The pressures can mount as the HR professional responds to the various requests to provide emotional support and work with people to solve problems. Toxin handling is only part of their job, and is often not recognized for its importance, the time involved, and the toll it takes. One of the reasons for this is that it usually takes place behind closed doors and senior management often does not recognize or appreciate how much it is done.

Handling strong negative feelings, being regularly in the presence of troubled employees, and managing their own emotional toil is not something many HR practitioners have been trained for. As Daniel’s research found, they are usually compassionate individuals who went into the field because they profoundly care about people. They feel good when they can help alleviate suffering in the workplace and develop creative solutions to problems that interfere with an employee’s functioning. Sometimes these things are hard to achieve – or the amount of help that is needed is overwhelming. For the beleaguered HR professional, often feeling alone in their role or caught in the middle, the strain can be immense, leading to burnout or loss of spirit.

This book provides not only insight into the value of toxin handling, but also what is needed to support those who carry out this role in doing so in a way that is healthy. Some of the solutions are systemic – changes that organizations can make to acknowledge the need for this role and how to support those who provide it. Examples are including the toxin handling function in the HR job description, providing training and resources, rewarding this behavior, and enabling community support for the professional who engages in this emotionally taxing work. To prevent toxic behavior in the first place, the organization can screen prospective managers for their people skills, hold people accountable for civil and compassionate behavior, and invest in skills workshops in conflict resolution, communication, and emotional intelligence. Daniel also offers suggestions, drawn from interviews with HR professionals, about how individuals can take care of themselves in order to take care of others. These include the need for physical and emotional fitness, positivity, paying attention to emotions and behaviors in oneself as well as others, coaching managers to take responsibility for employee relationships, setting boundaries, talking to a confidante, and meditation. Self-care can also include periodically taking a break from a stressful work environment.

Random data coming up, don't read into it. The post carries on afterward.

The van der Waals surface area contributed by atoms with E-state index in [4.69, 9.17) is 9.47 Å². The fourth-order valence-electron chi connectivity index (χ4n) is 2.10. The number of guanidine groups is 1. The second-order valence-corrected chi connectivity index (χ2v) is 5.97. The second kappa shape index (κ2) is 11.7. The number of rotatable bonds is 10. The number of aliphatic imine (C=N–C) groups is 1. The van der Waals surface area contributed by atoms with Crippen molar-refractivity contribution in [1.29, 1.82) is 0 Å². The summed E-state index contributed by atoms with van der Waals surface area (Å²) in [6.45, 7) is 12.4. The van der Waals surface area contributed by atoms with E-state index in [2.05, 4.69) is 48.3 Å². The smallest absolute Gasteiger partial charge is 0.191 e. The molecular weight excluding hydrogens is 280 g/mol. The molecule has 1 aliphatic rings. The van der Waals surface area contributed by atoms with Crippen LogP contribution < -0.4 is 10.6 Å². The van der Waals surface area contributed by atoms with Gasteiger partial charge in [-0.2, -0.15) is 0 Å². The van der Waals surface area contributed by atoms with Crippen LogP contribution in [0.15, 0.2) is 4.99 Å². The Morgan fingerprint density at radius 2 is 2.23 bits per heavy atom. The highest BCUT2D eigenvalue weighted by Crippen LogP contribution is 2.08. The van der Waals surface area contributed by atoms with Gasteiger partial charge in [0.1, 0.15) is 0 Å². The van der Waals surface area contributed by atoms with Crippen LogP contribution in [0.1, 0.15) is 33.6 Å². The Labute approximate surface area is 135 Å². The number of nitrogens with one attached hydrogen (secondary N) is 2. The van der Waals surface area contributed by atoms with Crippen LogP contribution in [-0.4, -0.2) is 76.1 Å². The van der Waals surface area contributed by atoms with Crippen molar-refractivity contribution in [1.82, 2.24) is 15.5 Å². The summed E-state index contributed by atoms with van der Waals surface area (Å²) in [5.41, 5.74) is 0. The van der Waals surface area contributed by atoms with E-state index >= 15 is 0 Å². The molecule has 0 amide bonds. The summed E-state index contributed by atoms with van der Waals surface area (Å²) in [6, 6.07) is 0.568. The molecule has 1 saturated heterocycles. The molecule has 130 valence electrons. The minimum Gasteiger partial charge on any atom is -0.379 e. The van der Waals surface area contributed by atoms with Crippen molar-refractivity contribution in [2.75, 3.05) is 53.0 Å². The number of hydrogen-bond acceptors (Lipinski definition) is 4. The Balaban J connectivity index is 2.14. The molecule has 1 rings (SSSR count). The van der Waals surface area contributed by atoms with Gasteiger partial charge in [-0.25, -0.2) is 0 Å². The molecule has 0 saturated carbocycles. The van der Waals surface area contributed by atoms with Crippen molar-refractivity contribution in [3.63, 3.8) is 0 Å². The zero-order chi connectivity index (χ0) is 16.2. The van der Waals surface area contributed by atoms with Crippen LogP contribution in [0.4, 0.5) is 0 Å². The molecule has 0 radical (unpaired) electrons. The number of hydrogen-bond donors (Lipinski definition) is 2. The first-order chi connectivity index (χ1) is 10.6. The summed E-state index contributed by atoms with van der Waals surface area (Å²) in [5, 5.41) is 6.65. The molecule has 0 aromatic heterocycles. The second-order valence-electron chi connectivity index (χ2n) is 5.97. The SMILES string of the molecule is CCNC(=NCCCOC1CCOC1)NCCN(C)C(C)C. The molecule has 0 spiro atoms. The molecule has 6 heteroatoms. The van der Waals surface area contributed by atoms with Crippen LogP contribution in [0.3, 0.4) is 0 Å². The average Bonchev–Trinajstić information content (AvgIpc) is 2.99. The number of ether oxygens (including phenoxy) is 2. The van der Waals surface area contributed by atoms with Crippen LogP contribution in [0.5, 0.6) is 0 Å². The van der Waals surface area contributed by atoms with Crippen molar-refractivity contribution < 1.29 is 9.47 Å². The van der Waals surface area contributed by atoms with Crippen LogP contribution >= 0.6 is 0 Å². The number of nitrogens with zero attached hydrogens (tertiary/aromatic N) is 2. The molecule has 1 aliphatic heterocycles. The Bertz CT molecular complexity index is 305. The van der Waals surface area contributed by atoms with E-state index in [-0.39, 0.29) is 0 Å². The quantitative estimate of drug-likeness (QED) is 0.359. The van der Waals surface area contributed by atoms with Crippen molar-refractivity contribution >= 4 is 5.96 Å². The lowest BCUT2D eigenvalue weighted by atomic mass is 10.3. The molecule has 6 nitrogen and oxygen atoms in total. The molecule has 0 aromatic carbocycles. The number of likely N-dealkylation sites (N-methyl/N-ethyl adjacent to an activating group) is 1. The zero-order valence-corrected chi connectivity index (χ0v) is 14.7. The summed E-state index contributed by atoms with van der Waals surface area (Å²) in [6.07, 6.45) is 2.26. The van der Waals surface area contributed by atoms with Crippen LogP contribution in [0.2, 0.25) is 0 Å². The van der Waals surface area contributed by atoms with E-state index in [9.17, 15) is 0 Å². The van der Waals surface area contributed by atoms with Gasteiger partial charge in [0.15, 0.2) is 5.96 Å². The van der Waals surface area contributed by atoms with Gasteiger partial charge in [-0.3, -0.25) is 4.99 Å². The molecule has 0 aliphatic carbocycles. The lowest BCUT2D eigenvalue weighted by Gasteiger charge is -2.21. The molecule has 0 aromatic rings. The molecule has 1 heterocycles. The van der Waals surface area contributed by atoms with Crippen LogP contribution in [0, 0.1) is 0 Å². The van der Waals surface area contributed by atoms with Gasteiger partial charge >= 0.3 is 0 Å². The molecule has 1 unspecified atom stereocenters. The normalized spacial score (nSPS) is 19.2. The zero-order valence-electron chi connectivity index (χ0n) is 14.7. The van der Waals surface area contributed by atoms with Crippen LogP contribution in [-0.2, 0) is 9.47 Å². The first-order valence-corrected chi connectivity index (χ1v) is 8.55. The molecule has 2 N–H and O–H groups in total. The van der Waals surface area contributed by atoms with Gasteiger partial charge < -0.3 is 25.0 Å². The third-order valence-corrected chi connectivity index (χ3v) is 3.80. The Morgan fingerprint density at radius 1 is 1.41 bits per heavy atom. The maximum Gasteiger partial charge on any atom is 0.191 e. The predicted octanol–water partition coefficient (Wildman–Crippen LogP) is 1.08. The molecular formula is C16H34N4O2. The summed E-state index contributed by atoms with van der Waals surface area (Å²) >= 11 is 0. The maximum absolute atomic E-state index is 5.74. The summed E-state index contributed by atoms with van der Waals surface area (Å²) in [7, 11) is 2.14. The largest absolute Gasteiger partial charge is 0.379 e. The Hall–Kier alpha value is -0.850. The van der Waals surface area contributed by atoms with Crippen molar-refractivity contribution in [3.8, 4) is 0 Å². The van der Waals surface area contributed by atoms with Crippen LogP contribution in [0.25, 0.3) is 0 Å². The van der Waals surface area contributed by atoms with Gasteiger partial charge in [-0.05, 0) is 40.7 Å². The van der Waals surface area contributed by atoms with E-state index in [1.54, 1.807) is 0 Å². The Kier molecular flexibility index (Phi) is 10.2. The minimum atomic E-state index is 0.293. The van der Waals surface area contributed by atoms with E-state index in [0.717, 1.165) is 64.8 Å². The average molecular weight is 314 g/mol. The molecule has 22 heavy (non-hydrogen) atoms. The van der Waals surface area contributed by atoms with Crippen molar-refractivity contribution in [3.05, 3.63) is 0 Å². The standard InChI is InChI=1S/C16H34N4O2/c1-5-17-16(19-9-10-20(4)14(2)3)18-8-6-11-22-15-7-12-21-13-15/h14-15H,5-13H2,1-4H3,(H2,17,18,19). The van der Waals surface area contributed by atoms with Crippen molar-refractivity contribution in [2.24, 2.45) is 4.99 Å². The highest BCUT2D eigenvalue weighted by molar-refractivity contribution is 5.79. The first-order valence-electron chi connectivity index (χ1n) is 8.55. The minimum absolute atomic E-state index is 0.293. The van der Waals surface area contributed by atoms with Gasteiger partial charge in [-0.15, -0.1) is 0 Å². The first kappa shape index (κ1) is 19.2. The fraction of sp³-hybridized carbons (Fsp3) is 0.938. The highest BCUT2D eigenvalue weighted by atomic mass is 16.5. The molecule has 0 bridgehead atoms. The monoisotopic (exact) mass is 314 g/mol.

This book comes at a crucial time in history. As the world faces an unprecedented pandemic, the need for toxin handling is greater than ever. Many people are frightened, for their own health, their family’s wellbeing, for their jobs, and for their way of life. Organizations will need to revise not only the way they bring their products and services to market, but how employees work together. As we face this enormous challenge, Daniel’s book reminds us of the critical importance of recognizing the all-too-human side of life in organizations. It also provides positive and practical steps to support those who rise to meet the emotional needs of employees, those HR professionals who continue to help people to thrive in life and in their jobs.

Lynn Harrison, PhD

Partner, Black Tusk Leadership-Canada

© Palgrave Macmillan